For example, in a populous country like India, over 30 million cases remain pending in courts and are expected to take over 300 years to clear, provided a fresh case is not filed. The halt in operations due to the pandemic is expected to further exacerbate the pileup. Similarly, between March and May 2020 in England and Wales, the backlog of cases listed before the Magistrates’ and Crown Courts has increased by 41 percent and 53 percent, respectively. While Mr Buckland, Secretary of State for Justice, shared his intention to prepare legislation for some trials to be held without a jury to get around social distancing guidelines, this has been strongly criticised by representatives of the Criminal Bar Association and the Law Society of England and Wales.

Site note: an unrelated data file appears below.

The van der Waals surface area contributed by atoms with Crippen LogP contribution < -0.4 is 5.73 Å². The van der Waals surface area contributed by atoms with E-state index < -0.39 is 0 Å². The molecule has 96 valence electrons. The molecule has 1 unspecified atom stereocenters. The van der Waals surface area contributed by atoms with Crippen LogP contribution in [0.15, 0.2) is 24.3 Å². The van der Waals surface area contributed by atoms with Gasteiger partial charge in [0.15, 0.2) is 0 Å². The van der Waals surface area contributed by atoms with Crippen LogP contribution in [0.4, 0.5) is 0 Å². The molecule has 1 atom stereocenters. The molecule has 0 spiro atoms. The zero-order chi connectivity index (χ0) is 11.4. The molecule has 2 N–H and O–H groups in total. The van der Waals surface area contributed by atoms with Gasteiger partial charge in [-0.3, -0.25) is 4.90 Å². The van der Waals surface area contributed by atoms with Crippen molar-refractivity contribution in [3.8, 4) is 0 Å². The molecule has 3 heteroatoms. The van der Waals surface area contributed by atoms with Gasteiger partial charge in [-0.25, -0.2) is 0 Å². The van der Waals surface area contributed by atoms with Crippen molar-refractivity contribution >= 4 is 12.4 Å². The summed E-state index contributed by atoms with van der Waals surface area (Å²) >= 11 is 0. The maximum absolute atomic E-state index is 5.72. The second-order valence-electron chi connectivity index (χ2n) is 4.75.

While the corporate and educational sectors have successfully incorporated technology as an alternative to traditional ways of meeting and communication, judiciaries across the world have been rather hesitant and often unwilling to make the transition. This apprehension to digitise or shift to virtual courts can be attributed to the absence of contingency plans and the lack of resources for the introduction of technology and creation of digital records, amongst other tasks. With the Judicial Branch struggling, one can only hope that this reluctance is overcome and technology is introduced in order to address the fallout of the pandemic, and prevent this situation from happening again should another pandemic-like event occur.